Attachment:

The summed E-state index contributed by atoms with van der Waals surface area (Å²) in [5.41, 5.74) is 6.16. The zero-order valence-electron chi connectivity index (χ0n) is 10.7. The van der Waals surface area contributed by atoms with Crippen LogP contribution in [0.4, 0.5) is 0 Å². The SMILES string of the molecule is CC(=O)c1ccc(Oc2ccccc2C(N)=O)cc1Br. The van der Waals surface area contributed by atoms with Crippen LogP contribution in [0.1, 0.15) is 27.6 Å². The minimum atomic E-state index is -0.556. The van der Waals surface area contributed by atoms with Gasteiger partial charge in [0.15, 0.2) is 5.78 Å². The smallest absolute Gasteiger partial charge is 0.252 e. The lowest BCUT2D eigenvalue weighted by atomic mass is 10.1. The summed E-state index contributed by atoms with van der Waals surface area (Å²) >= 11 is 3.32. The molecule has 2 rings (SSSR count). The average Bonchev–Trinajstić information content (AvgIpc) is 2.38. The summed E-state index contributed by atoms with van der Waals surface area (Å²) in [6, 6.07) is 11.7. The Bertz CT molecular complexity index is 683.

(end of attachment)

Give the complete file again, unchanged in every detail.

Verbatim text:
The summed E-state index contributed by atoms with van der Waals surface area (Å²) in [5.41, 5.74) is 6.16. The zero-order valence-electron chi connectivity index (χ0n) is 10.7. The van der Waals surface area contributed by atoms with Crippen LogP contribution in [0.4, 0.5) is 0 Å². The SMILES string of the molecule is CC(=O)c1ccc(Oc2ccccc2C(N)=O)cc1Br. The van der Waals surface area contributed by atoms with Crippen LogP contribution in [0.1, 0.15) is 27.6 Å². The minimum atomic E-state index is -0.556. The van der Waals surface area contributed by atoms with Gasteiger partial charge in [0.15, 0.2) is 5.78 Å². The smallest absolute Gasteiger partial charge is 0.252 e. The lowest BCUT2D eigenvalue weighted by atomic mass is 10.1. The summed E-state index contributed by atoms with van der Waals surface area (Å²) >= 11 is 3.32. The molecule has 2 rings (SSSR count). The average Bonchev–Trinajstić information content (AvgIpc) is 2.38. The summed E-state index contributed by atoms with van der Waals surface area (Å²) in [6, 6.07) is 11.7. The Bertz CT molecular complexity index is 683.